People pay Dh3,000 to live one year longer, study finds

Introducing new drugs does involve costs and investments.
Introducing new drugs does involve costs and investments.

There is the factor of whether these new drugs are immediately available to patients.



by

Asma Ali Zain

Published: Sat 29 Jun 2019, 8:00 PM

Last updated: Sun 30 Jun 2019, 11:21 AM

People are living longer lives these days - more than half a decade longer, in fact - research has shown. And according to a renowned expert, innovations and investments in the pharmaceutical industry had something to do with it.
Frank Lichtenberg, the Courtney C. Brown professor at the Columbia University Graduate School of Business, visited Dubai recently and spoke to Khaleej Times about his highly acclaimed study.
"In general, global life expectancy has increased by five and a half years on average, between 2000 and 2016," said Lichtenberg, who is also associated with PhRMAG, a group of biopharma companies in the GCC region. He has been known for his work on policy and pricing across the pharma sector and has recently completed a study on The Cost of Saving Lives through Pharmaceuticals.
Looking into the factors that contribute to longer life expectancy, he compared the impact of new drug launches and its effects on mortality and longevity. He used patient-level data available for nine countries in the Middle East and Africa.
"When looking at premature mortality before the age of 75, I found that in the absence of drug launches in those eight years I was looking at, 2.8 million additional life years would have been lost in the nine countries studied.
"In essence, 2.8 million people got to live an extra year because of the new drugs launched within eight years," said Lichtenberg.
Introducing new drugs does involve costs and investments, so he also studied how much money had been spent to help people live longer.
"In my study, I calculated the ratio between drug launch investment with the number of years of life gained. I found that on average, the cost per life year gained was $834 (Dh3,063), meaning these drug launches were highly cost-effective," the professor said.
"It cost less than $1,000 to extend a person's life by one year - and this is a price many people are willing to pay. On top of this, we can factor in other benefits of drugs, such as improved quality of life, reduced disability, or reduced hospitalisation."
But then, are these new medicines making their way to the region?
"For the countries included in the study, data revealed only half as many drugs launches per year when compared with countries such as Germany. This was true for even the top two performing countries, South Africa and the UAE - so, although we have had many drug launches in the region, it is clear there is still significant work to be done," he said.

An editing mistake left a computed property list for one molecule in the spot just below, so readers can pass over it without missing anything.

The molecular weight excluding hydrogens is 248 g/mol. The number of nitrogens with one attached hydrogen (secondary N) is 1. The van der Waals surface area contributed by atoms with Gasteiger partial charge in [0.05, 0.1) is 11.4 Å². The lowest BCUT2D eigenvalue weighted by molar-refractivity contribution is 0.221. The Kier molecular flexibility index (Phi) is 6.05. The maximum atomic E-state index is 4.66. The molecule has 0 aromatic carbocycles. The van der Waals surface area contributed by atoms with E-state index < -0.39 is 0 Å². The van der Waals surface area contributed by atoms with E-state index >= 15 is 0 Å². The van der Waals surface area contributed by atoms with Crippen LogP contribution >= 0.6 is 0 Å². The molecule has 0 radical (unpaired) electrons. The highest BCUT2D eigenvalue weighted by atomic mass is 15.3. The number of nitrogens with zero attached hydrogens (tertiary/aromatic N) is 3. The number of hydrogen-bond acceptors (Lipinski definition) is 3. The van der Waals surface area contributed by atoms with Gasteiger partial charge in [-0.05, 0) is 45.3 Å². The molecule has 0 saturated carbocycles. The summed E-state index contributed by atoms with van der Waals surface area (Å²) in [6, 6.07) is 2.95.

However, the study also showed that the UAE has enjoyed "earlier and greater benefits" of pharmaceutical innovation, compared with other countries in the region.
Acceptance rate
There is the factor of whether these new drugs are immediately available to patients, Lichtenberg said.
There may be a problem in the perception of new medicines. The benefits of these drugs may not yet be fully understood or explored.
"Benefits are often less detectable or harder to identify, whereas the cost of prescribing these new drugs can be quite high, " he said.
"In one of my previous studies, I found a 75 per cent increase in life expectancy across 30 countries worldwide, attributed to the use of newer drugs.
"In the recent study, I found that drugs being launched at a faster rate caused an increase in life longevity when controlling other factors  - and 75 per cent was explained by the launch of new drugs alone," he explained.
Lichtenberg is looking forward to expanding the scope of his study.
"To take this research forward, I would need to extend the data to overall healthcare spending including hospitalisation, which is predicted to be much larger than biopharmaceutical spending and would require data on patient hospitalisation by disease over time," he said.
"These data are currently available in other countries such as the US but not in the UAE, which may be due to the need of more unification in the healthcare system."
Talking about the future of medicine, Lichtenberg said there has been a recent trend in biopharmaceutical investment within the cancer and oncology sector in recent years.
"This is unsurprising as cancer is the second leading cause of mortality worldwide.
"Our study saw the greatest increase in drugs targeting malignant neoplasms," he said.
Precision medicine on the rise in UAE
There has been an increase in personalised or precision medicine in the UAE, Frank Lichtenberg said.
This approach to healthcare takes individual patients' genetic makeup into account to decide on the most effective treatment strategy.
"The migration from blanket treatment approaches holds great promise as, today, patient-specific data is being generated on a scale that was not even imaginable a decade ago," the professor told Khaleej Times. "On the other hand, this means that the target population for specific drugs is going to be much smaller as it will be effective only in a certain population.
"This may decrease the production of new blockbuster drugs and limit drug sales, but precision medicine holds the promise of higher effectiveness in specific sub-populations," he said.
asmaalizain@khaleejtimes.com
 


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